Last week, all 50 states hit the freezing mark! It feels like summer is a distant memory, but we’ve been heating things up with our friends at the National Summer Learning Association (NSLA). We’re committed to quality educational opportunities for students year round, which is why we joined the New Vision for Summer School Network. The network brings together 30 districts that are developing broad visions of summer learning.
A few of us were lucky enough to warm up at the NSLA annual conference in San Antonio earlier this month. We participated on a panel, Connected Learning: Opening New Pathways to Opportunity for All Youth, alongside the Hive Chicago Learning Network/Mozilla Foundation, MacArthur Foundation, Dallas City of Learning, and the Chicago City of Learning. The panel honed in on how digital media has exploded the boundaries of where, when, and how learning can happen.
Creating a student-centered, connected learning environment across a community requires an understanding of how to both engage young people in their own learning and provide access to a network of learning providers. “Connected Learning leverages the advances of the digital age to make that dream a reality—connecting academics to interests, learners to inspiring peers and mentors, and educational goals to the higher order skills the new economy rewards.” And access to the Internet is a significant factor in creating learning opportunities, especially outside of school (check out the Aspen Institute’s Task Force on Learning and the Internet for more on this topic).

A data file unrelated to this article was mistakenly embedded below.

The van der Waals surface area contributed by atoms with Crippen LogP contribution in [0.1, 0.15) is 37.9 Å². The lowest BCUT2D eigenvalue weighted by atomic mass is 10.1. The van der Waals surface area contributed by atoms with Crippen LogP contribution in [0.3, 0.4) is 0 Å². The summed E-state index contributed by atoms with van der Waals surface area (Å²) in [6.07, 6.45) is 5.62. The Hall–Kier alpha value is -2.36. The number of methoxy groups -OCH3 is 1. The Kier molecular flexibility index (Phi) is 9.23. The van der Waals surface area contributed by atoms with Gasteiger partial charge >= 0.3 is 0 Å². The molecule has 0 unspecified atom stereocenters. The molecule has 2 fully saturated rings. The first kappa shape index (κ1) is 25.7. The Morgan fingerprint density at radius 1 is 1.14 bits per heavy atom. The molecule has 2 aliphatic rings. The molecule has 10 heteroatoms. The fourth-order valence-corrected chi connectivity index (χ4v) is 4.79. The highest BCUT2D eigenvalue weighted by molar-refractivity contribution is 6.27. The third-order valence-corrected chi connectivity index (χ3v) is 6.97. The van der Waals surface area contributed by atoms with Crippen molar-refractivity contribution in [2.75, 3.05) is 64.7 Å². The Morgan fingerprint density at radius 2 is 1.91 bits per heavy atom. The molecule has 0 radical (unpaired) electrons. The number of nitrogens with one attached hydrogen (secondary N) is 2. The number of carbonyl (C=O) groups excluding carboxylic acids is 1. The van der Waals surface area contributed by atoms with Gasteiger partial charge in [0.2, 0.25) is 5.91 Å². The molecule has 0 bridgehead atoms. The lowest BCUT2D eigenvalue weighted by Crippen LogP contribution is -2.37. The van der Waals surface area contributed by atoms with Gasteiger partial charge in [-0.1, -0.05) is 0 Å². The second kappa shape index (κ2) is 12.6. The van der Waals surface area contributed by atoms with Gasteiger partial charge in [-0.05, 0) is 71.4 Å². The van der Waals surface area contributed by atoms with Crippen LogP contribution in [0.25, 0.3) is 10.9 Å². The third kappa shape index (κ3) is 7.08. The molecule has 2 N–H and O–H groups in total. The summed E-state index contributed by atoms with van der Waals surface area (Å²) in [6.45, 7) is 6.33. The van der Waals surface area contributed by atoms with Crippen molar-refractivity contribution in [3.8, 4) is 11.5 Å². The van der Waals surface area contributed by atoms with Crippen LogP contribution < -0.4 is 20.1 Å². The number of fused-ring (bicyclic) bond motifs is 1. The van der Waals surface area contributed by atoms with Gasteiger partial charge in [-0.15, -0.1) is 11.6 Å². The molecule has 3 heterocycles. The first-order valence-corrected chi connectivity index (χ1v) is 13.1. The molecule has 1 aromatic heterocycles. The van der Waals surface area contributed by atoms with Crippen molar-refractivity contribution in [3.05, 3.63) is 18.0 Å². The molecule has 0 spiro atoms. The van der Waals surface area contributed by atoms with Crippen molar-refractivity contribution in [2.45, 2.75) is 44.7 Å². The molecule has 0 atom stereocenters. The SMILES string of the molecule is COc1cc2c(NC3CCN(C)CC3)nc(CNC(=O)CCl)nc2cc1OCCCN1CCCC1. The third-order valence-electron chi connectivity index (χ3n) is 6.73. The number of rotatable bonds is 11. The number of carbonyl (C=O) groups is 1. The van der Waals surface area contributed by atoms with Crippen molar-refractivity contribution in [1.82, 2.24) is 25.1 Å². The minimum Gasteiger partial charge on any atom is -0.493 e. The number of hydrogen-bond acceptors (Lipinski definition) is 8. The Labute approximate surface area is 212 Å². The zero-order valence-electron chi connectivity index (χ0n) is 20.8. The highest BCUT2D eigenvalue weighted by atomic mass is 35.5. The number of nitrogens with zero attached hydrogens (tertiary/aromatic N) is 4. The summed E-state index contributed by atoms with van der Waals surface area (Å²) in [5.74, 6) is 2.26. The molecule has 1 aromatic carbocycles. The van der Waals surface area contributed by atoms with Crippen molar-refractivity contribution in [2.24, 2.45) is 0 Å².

The MacArthur Foundation continues to fund research on how best to connect to student interests and make learning relevant with explicit payoffs. Through the Cities of Learning initiatives, the aim is to create partnerships that provide varied learning experiences outside of school and help youth acquire new skills in the process (and showcase those skills!). And that’s where digital badges can be particularly powerful.
For the last two summers, we’ve worked with the Chicago City of Learning in transition to high school programs alongside Chicago Public Schools. In our first year, we issued the most badges among groups participating in the program. Our goals at Classroom, Inc. have always included providing students authentic experiences that connect school, college, and career. We believe digital badges are a way to extend those experiences, connect students to opportunities in their community, and showcase knowledge in a way that follows students throughout their schooling. This is a nascent movement; the Cities of Learning have a lot to share on “connected learning” with other communities. The hope is that these lessons can expand to rural areas where access can be equally as challenging as it is in major urban areas. A few things are for sure: this is an exciting time to be thinking about year-round learning, the potential it has to close opportunity gaps, and to be working with NSLA.